You can find references to the service files of soldiers who served in the Canadian Expeditionary Force in our database Soldiers of the First World War: 1914–1918.
However, it is sometimes difficult to find a soldier for several reasons:
- His given name or surname may be written in a variety of ways
The information in the indexes is what was written in the archival records, which were often written by hand. There may also be an error in the database. The database search engine may find words with the same root. For example, “Worth*” will lead to a search for “Worth”, “Worthing” and “Worthington.”
- Several soldiers had the same name
To identify your soldier, you need to check the attestation papers (enlistment forms) because they contain personal information about him.
- He gave an incorrect date of birth
To be able to enlist in the army during the First World War, a recruit had to be between the ages of 18 and 45.
Digitization of the files
For updates on this project, consult Digitization of Canadian Expeditionary Force Service Files.
When a record is digitized, you can access it free of charge by clicking on the link “Digitized Service File—PDF format”, which is included when you go into the database. If you do not see the PDF link, the file has not yet been digitized.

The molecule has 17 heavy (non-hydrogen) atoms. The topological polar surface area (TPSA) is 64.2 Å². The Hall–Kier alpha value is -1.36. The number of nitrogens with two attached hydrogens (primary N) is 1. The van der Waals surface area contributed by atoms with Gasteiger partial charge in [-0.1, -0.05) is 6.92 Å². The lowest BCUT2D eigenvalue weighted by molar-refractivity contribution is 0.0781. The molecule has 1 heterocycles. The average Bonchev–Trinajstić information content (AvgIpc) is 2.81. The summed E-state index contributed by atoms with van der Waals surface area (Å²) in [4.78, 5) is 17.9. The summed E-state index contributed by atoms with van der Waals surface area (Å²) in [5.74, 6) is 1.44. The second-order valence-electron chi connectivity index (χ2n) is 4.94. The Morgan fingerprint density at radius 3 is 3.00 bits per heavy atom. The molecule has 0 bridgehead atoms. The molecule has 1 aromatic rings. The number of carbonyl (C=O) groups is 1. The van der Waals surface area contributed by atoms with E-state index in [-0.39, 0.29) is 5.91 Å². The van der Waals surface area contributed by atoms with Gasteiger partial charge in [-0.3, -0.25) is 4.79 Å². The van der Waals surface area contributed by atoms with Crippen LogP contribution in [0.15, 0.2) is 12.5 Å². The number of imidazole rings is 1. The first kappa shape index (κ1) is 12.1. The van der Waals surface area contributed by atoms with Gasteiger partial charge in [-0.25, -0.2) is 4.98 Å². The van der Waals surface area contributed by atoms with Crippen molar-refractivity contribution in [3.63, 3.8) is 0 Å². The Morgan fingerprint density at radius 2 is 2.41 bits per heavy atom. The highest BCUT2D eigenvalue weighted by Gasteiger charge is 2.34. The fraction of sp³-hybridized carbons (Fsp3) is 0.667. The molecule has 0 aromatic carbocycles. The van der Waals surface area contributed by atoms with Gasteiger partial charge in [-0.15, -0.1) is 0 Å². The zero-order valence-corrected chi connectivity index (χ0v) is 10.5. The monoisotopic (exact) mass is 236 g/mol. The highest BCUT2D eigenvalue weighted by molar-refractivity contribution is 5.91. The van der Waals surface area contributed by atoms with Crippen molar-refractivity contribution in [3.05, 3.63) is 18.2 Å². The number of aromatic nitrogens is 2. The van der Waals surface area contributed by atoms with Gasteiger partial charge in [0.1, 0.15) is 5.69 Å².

How to order a copy of the file
If the file has not yet been digitized, you can obtain a copy of it. Information explaining how to obtain copies is provided on our website under the heading Price List and Service Standards—Regular Copies.
To order reproductions, you need to include the complete reference indicated in the database. For example:
Name: MACDONALD, JOHN
Service number: 105564
Date of birth: 31/05/1881
Reference: RG 150, Accession 1992–93/166, Box 6736—5
Item number: 147430
To better understand the service files
The following links provide details of the important documents that can be found in the service files:
- How to Read a Record of Service or Casualty Form
- How to Read a Medal Card
- How to Read a Memorial Cross Card
- Military Abbreviations used in Service Files
The service files indicate the locations of postings in England, but do not provide similar information for France or Belgium, or the battles in which the individual participated. The files provide the names and numbers of the units to which a person was posted. Therefore, you need to have a copy of the service file before consulting the war diaries. Read our page War Diaries of the First World War on the subject.
You can consult our database on Military Medals, Honours and Awards, 1812-1969.
For information on members who served in the air force or navy, or for any other information, consult our page on the First World War.
If you have any questions or comments, please do not hesitate to contact us!